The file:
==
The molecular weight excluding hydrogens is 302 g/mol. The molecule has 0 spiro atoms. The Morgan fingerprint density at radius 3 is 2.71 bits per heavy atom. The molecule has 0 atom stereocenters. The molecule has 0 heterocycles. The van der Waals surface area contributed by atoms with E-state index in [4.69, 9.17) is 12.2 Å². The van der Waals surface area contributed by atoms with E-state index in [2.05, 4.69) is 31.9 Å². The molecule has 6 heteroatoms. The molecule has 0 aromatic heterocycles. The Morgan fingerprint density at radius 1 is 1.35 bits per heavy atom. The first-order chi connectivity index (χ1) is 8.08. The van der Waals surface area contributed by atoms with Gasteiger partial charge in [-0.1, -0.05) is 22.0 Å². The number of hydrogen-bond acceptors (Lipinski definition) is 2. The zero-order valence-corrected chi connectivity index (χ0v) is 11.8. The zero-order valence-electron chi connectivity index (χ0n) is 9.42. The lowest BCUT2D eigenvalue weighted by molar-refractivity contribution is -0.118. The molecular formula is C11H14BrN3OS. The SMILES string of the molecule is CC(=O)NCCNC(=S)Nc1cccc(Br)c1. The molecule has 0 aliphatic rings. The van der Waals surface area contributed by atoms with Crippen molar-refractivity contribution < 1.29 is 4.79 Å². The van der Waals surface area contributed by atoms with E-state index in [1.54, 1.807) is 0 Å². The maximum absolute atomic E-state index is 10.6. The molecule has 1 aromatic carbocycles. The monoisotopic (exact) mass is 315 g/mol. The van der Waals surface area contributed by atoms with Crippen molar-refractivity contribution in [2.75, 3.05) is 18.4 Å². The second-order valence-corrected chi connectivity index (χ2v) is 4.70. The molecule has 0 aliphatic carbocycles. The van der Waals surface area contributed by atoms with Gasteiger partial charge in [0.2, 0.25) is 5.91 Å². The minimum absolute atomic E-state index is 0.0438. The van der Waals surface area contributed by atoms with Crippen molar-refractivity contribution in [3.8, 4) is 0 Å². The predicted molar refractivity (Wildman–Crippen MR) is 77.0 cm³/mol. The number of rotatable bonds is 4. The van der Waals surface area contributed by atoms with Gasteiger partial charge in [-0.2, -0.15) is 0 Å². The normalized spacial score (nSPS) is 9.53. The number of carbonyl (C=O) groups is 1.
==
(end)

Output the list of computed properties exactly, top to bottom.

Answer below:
The molecular weight excluding hydrogens is 302 g/mol. The molecule has 0 spiro atoms. The Morgan fingerprint density at radius 3 is 2.71 bits per heavy atom. The molecule has 0 atom stereocenters. The molecule has 0 heterocycles. The van der Waals surface area contributed by atoms with E-state index in [4.69, 9.17) is 12.2 Å². The van der Waals surface area contributed by atoms with E-state index in [2.05, 4.69) is 31.9 Å². The molecule has 6 heteroatoms. The molecule has 0 aromatic heterocycles. The Morgan fingerprint density at radius 1 is 1.35 bits per heavy atom. The first-order chi connectivity index (χ1) is 8.08. The van der Waals surface area contributed by atoms with Gasteiger partial charge in [-0.1, -0.05) is 22.0 Å². The number of hydrogen-bond acceptors (Lipinski definition) is 2. The zero-order valence-corrected chi connectivity index (χ0v) is 11.8. The zero-order valence-electron chi connectivity index (χ0n) is 9.42. The lowest BCUT2D eigenvalue weighted by molar-refractivity contribution is -0.118. The molecular formula is C11H14BrN3OS. The SMILES string of the molecule is CC(=O)NCCNC(=S)Nc1cccc(Br)c1. The molecule has 0 aliphatic rings. The van der Waals surface area contributed by atoms with Crippen molar-refractivity contribution < 1.29 is 4.79 Å². The van der Waals surface area contributed by atoms with E-state index in [1.54, 1.807) is 0 Å². The maximum absolute atomic E-state index is 10.6. The molecule has 1 aromatic carbocycles. The monoisotopic (exact) mass is 315 g/mol. The van der Waals surface area contributed by atoms with Crippen molar-refractivity contribution in [2.75, 3.05) is 18.4 Å². The second-order valence-corrected chi connectivity index (χ2v) is 4.70. The molecule has 0 aliphatic carbocycles. The van der Waals surface area contributed by atoms with Gasteiger partial charge in [0.2, 0.25) is 5.91 Å². The minimum absolute atomic E-state index is 0.0438. The van der Waals surface area contributed by atoms with Crippen molar-refractivity contribution in [3.8, 4) is 0 Å². The predicted molar refractivity (Wildman–Crippen MR) is 77.0 cm³/mol. The number of rotatable bonds is 4. The van der Waals surface area contributed by atoms with Gasteiger partial charge in [-0.2, -0.15) is 0 Å². The normalized spacial score (nSPS) is 9.53. The number of carbonyl (C=O) groups is 1.